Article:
We always focus on giving as much love as we can to our children, but they also want to be respected. What I believe is that when we respect our children, automatically they start giving respect to us as well as to others. We don’t need to explicitly teach our children respect. Instead, we should become the role models for them to observe and learn from.
When children are treated respectfully and when their needs are met, they will know how to respect and will find no need to be disrespectful towards anyone.
“Every detail of a child’s life has rules, mysterious laws. Every detail is of importance, so we must respect everything, even if it does not seem logical to us. We do not know the consequences; we are not the judges, but the servants of nature.” – Maria Montessori, The 1946 London Lectures
How do children become confident? The only answer for this question is to be confident about children. If you are confident enough that your child will develop and will eventually be able to do their own work by themselves, they will do their work confidently and will easily accept their mistakes and try again to succeed.
To cite one example, I was feeding my child with lentils and rice one day. Suddenly, he put his hand in the food and started exploring. He mashed up the food and applied it all over his face. I allowed him to do so because I believed that it was necessary for him to experience the food with his senses, and he needed to learn to coordinate between his hands and his mouth to be able to eat independently in the future.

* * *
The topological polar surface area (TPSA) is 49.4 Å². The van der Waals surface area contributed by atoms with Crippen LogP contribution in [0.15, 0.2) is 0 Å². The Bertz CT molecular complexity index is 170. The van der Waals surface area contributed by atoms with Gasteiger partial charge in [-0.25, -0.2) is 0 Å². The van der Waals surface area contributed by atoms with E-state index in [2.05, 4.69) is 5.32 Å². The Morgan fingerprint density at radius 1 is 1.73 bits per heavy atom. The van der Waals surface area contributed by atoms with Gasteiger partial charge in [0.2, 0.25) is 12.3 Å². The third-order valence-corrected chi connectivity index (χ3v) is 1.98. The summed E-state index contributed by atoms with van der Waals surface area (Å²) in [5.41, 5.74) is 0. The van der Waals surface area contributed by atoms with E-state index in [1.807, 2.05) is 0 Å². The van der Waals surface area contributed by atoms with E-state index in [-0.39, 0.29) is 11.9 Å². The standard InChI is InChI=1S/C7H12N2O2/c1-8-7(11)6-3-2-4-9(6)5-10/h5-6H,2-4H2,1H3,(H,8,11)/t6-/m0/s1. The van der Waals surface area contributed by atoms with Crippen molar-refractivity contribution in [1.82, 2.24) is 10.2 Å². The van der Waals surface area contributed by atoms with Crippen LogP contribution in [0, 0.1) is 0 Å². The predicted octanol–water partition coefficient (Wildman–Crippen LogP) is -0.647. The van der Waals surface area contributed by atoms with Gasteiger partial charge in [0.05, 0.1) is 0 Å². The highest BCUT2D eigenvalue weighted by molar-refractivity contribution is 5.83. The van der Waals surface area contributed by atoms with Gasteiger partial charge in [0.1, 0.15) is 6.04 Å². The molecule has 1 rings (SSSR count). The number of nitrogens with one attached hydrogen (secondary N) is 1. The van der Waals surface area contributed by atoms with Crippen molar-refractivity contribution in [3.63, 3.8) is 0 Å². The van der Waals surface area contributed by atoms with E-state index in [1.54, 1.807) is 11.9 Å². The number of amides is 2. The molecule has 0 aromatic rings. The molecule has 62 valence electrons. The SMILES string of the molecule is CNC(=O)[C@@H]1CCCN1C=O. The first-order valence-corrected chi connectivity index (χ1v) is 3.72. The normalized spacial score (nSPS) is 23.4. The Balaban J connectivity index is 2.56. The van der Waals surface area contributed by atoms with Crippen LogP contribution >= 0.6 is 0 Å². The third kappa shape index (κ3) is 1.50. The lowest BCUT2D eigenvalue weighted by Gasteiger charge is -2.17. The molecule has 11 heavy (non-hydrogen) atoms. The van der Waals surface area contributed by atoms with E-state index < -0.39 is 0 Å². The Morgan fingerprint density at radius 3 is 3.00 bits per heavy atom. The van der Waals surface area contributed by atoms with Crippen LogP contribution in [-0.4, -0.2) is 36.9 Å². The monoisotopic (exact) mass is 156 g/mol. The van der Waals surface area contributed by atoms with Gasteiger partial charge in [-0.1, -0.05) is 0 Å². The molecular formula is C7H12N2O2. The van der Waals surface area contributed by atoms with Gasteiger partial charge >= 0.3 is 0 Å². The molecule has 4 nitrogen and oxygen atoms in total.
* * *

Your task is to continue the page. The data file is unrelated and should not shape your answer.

“It is through exercise that the child grows; his constructive activity is a real work which flows materially from his outer environment. The child in his experiences exercises himself and moves; he thus learns to co-ordinate his movements and absorbs from the outer world the emotions that give concreteness to his intelligence.” – Maria Montessori, The Secret of Childhood
Then every time I fed him, he observed me and one day he insisted that I give him the spoon. I gave him and he started eating by himself. I was really happy! While eating, he obviously spilled food and picked up food from down, but I did not interfere. And, once he knew how to eat by himself, he wouldn’t always eat by himself. Sometimes, he would get tired, and he would leave the spoon but would not say anything. I would get the cue and feed him the rest. Sometimes he would leave the spoon and would say “I am done!”. Those times, I would let him stop and ask him to wash his hands and mouth. Once children say that they are done, we must not try to feed them anymore. If we do that, we are not only disrespecting them, but we are also giving them the message that they do not know their own hunger. This leads to them feeling less confident about themselves.
“We must take man himself, take him with patience and confidence, across all the planes of education. We must put everything before him, the school, culture, religion, the world itself. We must help him to develop within himself that which will make him capable of understanding. It is not merely words, it is a labour of education.” – Maria Montessori, Citizen of the World